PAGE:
MASERU — Finance Minister Timothy Thahane says there is no way the MKM saga can be resolved by side-stepping legal proceedings and staying a liquidation case before the courts.
MKM is facing liquidation after the company was shut down by the Central Bank of Lesotho (CBL) in 2007 for running financial business without a licence.
However, the liquidation case has been a “hot potato” in the High Court with one senior judge saying it was a sensitive issue that needed a political solution.
Recently it also emerged that cabinet had directed that MKM be allowed to pay its depositors and creditors after the company claimed it had the money to do so.
CBL governor Moeketsi Senaoana however shot down the directive saying liquidation was the only way to resolve the MKM issue.
About 400 000 depositors — nearly a quarter of Lesotho’s 1.8 million people — had their money locked up in MKM when it was shut down.
MKM has submitted a report to Thahane in which it claims it owes its depositors M165 million, not the M400 million that the international audit firm PricewaterhouseCoopers (PWC) says the company had collected from its depositors.
The CBL hired PWC to investigate MKM operations after the central bank accused the company of running illegal insurance and banking businesses through its investment schemes.
PWC said MKM was insolvent because its assets could only amount to M100 million yet it owed its depositors up to M400 million.
Thahane last week told the Sunday Express the CBL and MKM had to meet over the disputed figures.
He however said whatever the outcome of the meeting the liquidation case should continue in court.
“The issue is to reconcile figures between the two reports,” Thahane said.
“I will have to get the central bank and MKM together to compare figures so that we can reach some agreement.
“It is that agreement that will be presented in court because the case is still in court.”
The minister said Senaoana had advised him that the MKM case could only be resolved through liquidation.
Senaoana’s letter to Thahane had stoked speculation that cabinet and the CBL were sharply divided over how the MKM saga should be resolved.
“The central bank governor is the government’s advisor,” Thahane said.
“The governor was just responding by way of giving advice on how to go about the issue.
“He was not challenging any government directive because there was no directive in the first place.
“Cabinet was only discussing and during the discussion cabinet merely said if (Simon) Thebe-ea-Khale says he has money to pay his depositors why can’t he be allowed?”
Thebe-ea-Khale is MKM’s managing director.
“The central bank said there was no way MKM could pay unless it goes for liquidation,” Thahane said.
“The liquidation principle says all creditors should be treated equally.
“Basically that is what the governor has said in his letter to the minister.”
Thahane said it would not be wise to allow Thebe-ea-Khale to use his own records to pay out his depositors without considering the PWC report.
“If you take only Thebe-ea-Khale’s list he might leave out other depositors,” he said.
“If others are left out who will pay them?
“The one who might have given the directive would be liable for payment to those that would have been left out.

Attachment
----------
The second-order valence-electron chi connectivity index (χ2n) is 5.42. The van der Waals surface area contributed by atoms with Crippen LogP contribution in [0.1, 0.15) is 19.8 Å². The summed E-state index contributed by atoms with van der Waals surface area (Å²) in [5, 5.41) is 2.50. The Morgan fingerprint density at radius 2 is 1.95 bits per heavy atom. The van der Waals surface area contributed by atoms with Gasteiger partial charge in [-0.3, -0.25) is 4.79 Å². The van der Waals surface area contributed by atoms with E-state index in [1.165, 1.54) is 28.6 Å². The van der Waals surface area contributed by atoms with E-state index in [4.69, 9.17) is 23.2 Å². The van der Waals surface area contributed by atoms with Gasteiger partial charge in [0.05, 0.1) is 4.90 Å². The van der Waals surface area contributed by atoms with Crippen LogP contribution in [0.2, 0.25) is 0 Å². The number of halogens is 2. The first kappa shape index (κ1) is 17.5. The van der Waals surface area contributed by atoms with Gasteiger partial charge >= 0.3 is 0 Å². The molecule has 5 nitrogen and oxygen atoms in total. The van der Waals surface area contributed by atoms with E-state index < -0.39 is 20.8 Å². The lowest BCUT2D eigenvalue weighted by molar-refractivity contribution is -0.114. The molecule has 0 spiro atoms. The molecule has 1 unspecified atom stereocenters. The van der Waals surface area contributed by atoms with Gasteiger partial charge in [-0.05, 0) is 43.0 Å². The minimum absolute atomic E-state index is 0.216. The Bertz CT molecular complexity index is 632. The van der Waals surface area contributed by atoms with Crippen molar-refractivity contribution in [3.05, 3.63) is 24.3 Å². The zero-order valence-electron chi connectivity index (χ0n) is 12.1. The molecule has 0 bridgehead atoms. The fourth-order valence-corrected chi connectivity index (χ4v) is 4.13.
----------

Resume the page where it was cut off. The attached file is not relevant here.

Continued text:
“Therefore, I will have to get the central bank and MKM together to reconcile their figures to reach an agreement which could be presented in court.”
Thahane could however not say when the central bank and MKM would meet to reconcile the figures.
He said reconciling the figures would not be hard.
“It will be an easy exercise because we will compare the list of people with the figures that appear in both reports,” Thahane said. “It is easy to agree.”
In the meantime, the liquidation case is still pending in the High Court with no indication when it would proceed.
High Court judges are however reluctant to handle the case.
A senior High Court judge who spoke to the Lesotho Times a fortnight ago said efforts by the CBL to liquidate MKM through the courts must be stayed and the government should be encouraged to bail out the company’s depositors.
The judge was not named, but he is one of the six judges who have handled the case since it started in started in November 2007.
He said he had always felt that “MKM was a political case and not a legal one”.
In just four months three judges have recused themselves from the MKM case.
Justice Tseliso Monaphathi quit the case in April saying one of the MKM directors had lent him the company’s car when his official Mercedes-Benz broke down.
He also said he had known the director for more than 20 years and at one time MKM had given his son a job when he was on vacation.
Justice Lisebo Chaka-Mokhooane, who took over the case from Justice Monaphathi, quit the case in June after alleging that someone had tried to influence her.
She said she had received a nocturnal visit from an emissary of MKM boss Simon Thebe-ea-Khale.
Justice David Lyons, an Australian judge seconded to Lesotho by the Commonwealth, who was seen as a neutral judge in the long-running MKM case, also recused himself late last month.
He is understood to have said he feared a backlash if he ruled that MKM should be liquidated.
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